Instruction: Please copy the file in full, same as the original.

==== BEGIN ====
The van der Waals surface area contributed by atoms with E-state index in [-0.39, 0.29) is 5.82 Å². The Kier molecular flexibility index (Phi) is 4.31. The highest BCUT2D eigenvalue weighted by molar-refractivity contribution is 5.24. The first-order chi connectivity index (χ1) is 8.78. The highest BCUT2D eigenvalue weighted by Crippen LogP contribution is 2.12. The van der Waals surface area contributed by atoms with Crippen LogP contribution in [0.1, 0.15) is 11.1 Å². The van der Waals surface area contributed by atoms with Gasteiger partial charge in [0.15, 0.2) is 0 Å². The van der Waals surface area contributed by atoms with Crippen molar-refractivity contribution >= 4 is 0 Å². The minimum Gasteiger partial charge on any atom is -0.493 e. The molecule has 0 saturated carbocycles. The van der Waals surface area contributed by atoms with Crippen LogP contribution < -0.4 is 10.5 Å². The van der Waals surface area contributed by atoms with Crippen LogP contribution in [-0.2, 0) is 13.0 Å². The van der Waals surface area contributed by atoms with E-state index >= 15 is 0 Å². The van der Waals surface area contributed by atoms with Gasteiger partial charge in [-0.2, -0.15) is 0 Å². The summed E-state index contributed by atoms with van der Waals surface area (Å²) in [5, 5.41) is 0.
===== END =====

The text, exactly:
The van der Waals surface area contributed by atoms with E-state index in [-0.39, 0.29) is 5.82 Å². The Kier molecular flexibility index (Phi) is 4.31. The highest BCUT2D eigenvalue weighted by molar-refractivity contribution is 5.24. The first-order chi connectivity index (χ1) is 8.78. The highest BCUT2D eigenvalue weighted by Crippen LogP contribution is 2.12. The van der Waals surface area contributed by atoms with Crippen LogP contribution in [0.1, 0.15) is 11.1 Å². The van der Waals surface area contributed by atoms with Gasteiger partial charge in [0.15, 0.2) is 0 Å². The van der Waals surface area contributed by atoms with Crippen molar-refractivity contribution >= 4 is 0 Å². The minimum Gasteiger partial charge on any atom is -0.493 e. The molecule has 0 saturated carbocycles. The van der Waals surface area contributed by atoms with Crippen LogP contribution < -0.4 is 10.5 Å². The van der Waals surface area contributed by atoms with Crippen LogP contribution in [-0.2, 0) is 13.0 Å². The van der Waals surface area contributed by atoms with E-state index >= 15 is 0 Å². The van der Waals surface area contributed by atoms with Gasteiger partial charge in [-0.2, -0.15) is 0 Å². The summed E-state index contributed by atoms with van der Waals surface area (Å²) in [5, 5.41) is 0.